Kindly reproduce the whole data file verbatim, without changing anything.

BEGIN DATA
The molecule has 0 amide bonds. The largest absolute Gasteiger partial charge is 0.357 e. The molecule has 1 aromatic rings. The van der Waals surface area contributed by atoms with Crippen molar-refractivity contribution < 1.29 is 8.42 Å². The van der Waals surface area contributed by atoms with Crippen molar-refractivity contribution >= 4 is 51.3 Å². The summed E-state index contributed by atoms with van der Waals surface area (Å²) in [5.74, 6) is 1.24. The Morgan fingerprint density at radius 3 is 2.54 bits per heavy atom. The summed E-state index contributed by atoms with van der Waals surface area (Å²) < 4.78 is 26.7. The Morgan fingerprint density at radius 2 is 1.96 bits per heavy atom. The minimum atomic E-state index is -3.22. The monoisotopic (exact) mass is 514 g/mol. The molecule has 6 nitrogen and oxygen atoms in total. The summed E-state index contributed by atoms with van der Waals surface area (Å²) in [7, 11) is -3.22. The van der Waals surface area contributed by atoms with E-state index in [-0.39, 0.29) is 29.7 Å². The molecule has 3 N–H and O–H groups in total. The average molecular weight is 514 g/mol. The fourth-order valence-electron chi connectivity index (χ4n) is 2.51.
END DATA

The molecule has 0 amide bonds. The largest absolute Gasteiger partial charge is 0.357 e. The molecule has 1 aromatic rings. The van der Waals surface area contributed by atoms with Crippen molar-refractivity contribution < 1.29 is 8.42 Å². The van der Waals surface area contributed by atoms with Crippen molar-refractivity contribution >= 4 is 51.3 Å². The summed E-state index contributed by atoms with van der Waals surface area (Å²) in [5.74, 6) is 1.24. The Morgan fingerprint density at radius 3 is 2.54 bits per heavy atom. The summed E-state index contributed by atoms with van der Waals surface area (Å²) < 4.78 is 26.7. The Morgan fingerprint density at radius 2 is 1.96 bits per heavy atom. The minimum atomic E-state index is -3.22. The monoisotopic (exact) mass is 514 g/mol. The molecule has 6 nitrogen and oxygen atoms in total. The summed E-state index contributed by atoms with van der Waals surface area (Å²) in [7, 11) is -3.22. The van der Waals surface area contributed by atoms with E-state index in [-0.39, 0.29) is 29.7 Å². The molecule has 3 N–H and O–H groups in total. The average molecular weight is 514 g/mol. The fourth-order valence-electron chi connectivity index (χ4n) is 2.51.